There are some useful reader comments under this article, especially from Jason Kennedy (criticizing the typical class-reductionist argument style of WSWS, which is prone to making a few sweeping, unsupported conclusions).  Trying to smear, shame and scapegoat the rich (including rich workers) undermines the effectiveness of the article by resorting to incoherent populist tactics — a problematic approach, lest Friedrich Engels‘ writings be dismissed on the same basis.

Bonus links: “Opposition Mounts to Sexual Harassment Witch-hunt” (“Under the blanket category of ‘sexual harassment,’ an extremely broad range of activity, including that which falls under the framework of normal interpersonal relations, is effectively being criminalized and associated with the horrific crime of rape. The effect is to create a situation where virtually anyone can be singled out and smeared with the charge of being a ‘sexual predator.'”) and “The Destruction of Matt Taibbi: How the Alt Right and Sloppy Reporting Smeared the ‘Rolling Stone’ Journalist” and « Nous défendons une liberté d’importuner, indispensable à la liberté sexuelle »

Bill Henderson – The Decline of the PeopleLaw Sector (037)

Link to an article by Bill Henderson:

“The Decline of the PeopleLaw Sector (037)”


This article conveys some useful factual information, but the commentary is troublingly limited.  The article states, “Our legal system as it pertains to ordinary people is unraveling.  *** No amount of tinkering at the edges is going to fix or reverse these trends. Instead, we need a series of fundamental redesigns.”  It then proceeds to suggest…tinkering at the edges.  The fundamental problem with the article is that it depoliticizes a fundamentally political issue, and then proceeds to suggest at most technocratic fixes at the edges that don’t touch the underlying political question.  That question?  Well, anti-labor, pro-business and pro-finance policies are at the heart of the so-called neo-liberal political project, inaugurated by things like the Trilateral Commission’s report warning about an “excess of democracy” or the infamous Powell Memo.  The decline of what Henderson calls the “PeopleLaw Sector” is just a small corollary to the intended political policies of neo-liberalism, which tends to be just a financialized version of the exclusionary logic of liberalism — which has always promoted economic polarization.  Anyway, the root problem is the extreme concentration of wealth in the hands of corporations and a small plutocratic elite.  Lawyers (like so many others!) generally follow the money, and also seek prestige, and most lawyers won’t be swayed by exhortations and moral chiding to forego money and prestige.  And frankly, the economic base for them to do so is shaky and limited without changes to the economy that are only possible in the realm of politics.  Henderson links to an article by Deborah Merritt, which further emphasizes minor technocratic fixes, mostly surrounding law school education.  Neither article addresses the problem of decreasing public funding for higher education, including law schools, which has the (intended) effect of pushing lawyers to accept corporate jobs to pay off the staggering tuition costs (increasingly pushed away from the state and onto students). Pierre Bourdieu usefully developed the metaphor of the left hand and the right hand of the state to make a similar point.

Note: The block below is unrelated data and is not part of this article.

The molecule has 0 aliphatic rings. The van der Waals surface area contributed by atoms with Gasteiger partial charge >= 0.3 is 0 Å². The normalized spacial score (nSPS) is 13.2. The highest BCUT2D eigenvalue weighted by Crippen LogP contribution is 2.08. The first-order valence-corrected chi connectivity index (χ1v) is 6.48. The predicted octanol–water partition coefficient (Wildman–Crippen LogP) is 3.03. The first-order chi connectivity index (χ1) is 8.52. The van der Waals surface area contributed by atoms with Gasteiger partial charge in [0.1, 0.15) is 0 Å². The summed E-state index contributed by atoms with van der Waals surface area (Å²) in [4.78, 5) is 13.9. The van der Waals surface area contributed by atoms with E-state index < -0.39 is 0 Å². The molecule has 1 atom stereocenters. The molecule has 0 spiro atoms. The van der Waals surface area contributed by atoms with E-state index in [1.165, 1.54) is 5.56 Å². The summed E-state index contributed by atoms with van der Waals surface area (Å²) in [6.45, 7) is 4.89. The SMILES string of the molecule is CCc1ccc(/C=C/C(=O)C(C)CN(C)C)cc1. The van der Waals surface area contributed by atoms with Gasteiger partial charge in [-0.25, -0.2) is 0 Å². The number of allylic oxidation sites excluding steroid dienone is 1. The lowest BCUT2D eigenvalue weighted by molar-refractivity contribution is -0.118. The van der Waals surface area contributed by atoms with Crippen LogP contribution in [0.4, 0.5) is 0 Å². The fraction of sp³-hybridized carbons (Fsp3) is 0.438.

Henderson is correct, to a point, that “we are either going to redesign our legal institutions or they will fail.”  (Assuming he means they fail for most people; the current institutions are quite effective for the so-called “1%” [or really the “0.001%”] at present).  But redesigns to legal institutions without large redesigns of political institutions that shape the overall economy will produce no long-term changes.  But of course, Henderson doesn’t seem to want that.  He writes about finding “creative ways to restore the balance.”  What historical balance, precisely, is he referring to?  Is this yet another (implied) invocation of the “Keynesian” post-WWII “golden years” of prosperity, which depended on things like the destruction of industrial capacity in much of the world, racial discrimination, sexism/patriarchy, financial imperialism, wanton environmental destruction, etc.?  I don’t think there was a time in the past that we can say had anything close to a reasonable “balance” in the American legal system.  Reference to “balance” is just coded language in a way parallel to the slogan “Make America great again.”

I guess, in short, my major concern is that Henderson seems to suggest narrowly framing symptoms of class warfare in the legal sector as root problems that permit sufficient technocratic fixes solely within the legal sector, bracketing out the larger society-wide political dimension of class warfare (and avoiding a class-based materialist analysis in general) that better explains the origins of the (very real) downstream symptoms he chronicles in the legal sector.  For the kind of analysis I would like to see Henderson engage in, see Jeffrey Reiman’s …And the Poor Get Prison (which deals just with criminal justice).